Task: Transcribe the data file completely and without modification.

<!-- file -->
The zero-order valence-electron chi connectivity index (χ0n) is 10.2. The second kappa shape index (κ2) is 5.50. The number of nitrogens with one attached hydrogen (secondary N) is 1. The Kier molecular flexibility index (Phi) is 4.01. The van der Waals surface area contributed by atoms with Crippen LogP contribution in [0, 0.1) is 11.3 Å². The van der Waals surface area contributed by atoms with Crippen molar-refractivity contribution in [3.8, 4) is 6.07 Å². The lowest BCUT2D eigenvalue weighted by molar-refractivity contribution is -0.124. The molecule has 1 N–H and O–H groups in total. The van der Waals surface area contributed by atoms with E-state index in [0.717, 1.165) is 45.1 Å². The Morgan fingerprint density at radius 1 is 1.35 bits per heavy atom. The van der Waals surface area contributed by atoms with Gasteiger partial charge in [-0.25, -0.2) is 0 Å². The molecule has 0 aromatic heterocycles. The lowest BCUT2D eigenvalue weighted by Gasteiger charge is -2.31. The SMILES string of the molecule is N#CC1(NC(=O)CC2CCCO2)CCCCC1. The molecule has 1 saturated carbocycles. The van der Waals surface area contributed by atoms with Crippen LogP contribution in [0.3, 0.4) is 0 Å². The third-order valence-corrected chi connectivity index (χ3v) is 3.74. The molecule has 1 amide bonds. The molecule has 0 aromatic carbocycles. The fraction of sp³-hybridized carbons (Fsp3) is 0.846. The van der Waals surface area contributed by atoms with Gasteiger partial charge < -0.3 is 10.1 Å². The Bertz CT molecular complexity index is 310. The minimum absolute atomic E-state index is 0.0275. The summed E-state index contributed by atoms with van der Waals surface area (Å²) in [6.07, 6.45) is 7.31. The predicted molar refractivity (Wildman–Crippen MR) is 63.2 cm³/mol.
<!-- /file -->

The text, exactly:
The zero-order valence-electron chi connectivity index (χ0n) is 10.2. The second kappa shape index (κ2) is 5.50. The number of nitrogens with one attached hydrogen (secondary N) is 1. The Kier molecular flexibility index (Phi) is 4.01. The van der Waals surface area contributed by atoms with Crippen LogP contribution in [0, 0.1) is 11.3 Å². The van der Waals surface area contributed by atoms with Crippen molar-refractivity contribution in [3.8, 4) is 6.07 Å². The lowest BCUT2D eigenvalue weighted by molar-refractivity contribution is -0.124. The molecule has 1 N–H and O–H groups in total. The van der Waals surface area contributed by atoms with E-state index in [0.717, 1.165) is 45.1 Å². The Morgan fingerprint density at radius 1 is 1.35 bits per heavy atom. The van der Waals surface area contributed by atoms with Gasteiger partial charge in [-0.25, -0.2) is 0 Å². The molecule has 0 aromatic heterocycles. The lowest BCUT2D eigenvalue weighted by Gasteiger charge is -2.31. The SMILES string of the molecule is N#CC1(NC(=O)CC2CCCO2)CCCCC1. The molecule has 1 saturated carbocycles. The van der Waals surface area contributed by atoms with Crippen LogP contribution in [0.3, 0.4) is 0 Å². The third-order valence-corrected chi connectivity index (χ3v) is 3.74. The molecule has 1 amide bonds. The molecule has 0 aromatic carbocycles. The fraction of sp³-hybridized carbons (Fsp3) is 0.846. The van der Waals surface area contributed by atoms with Gasteiger partial charge < -0.3 is 10.1 Å². The Bertz CT molecular complexity index is 310. The minimum absolute atomic E-state index is 0.0275. The summed E-state index contributed by atoms with van der Waals surface area (Å²) in [6.07, 6.45) is 7.31. The predicted molar refractivity (Wildman–Crippen MR) is 63.2 cm³/mol.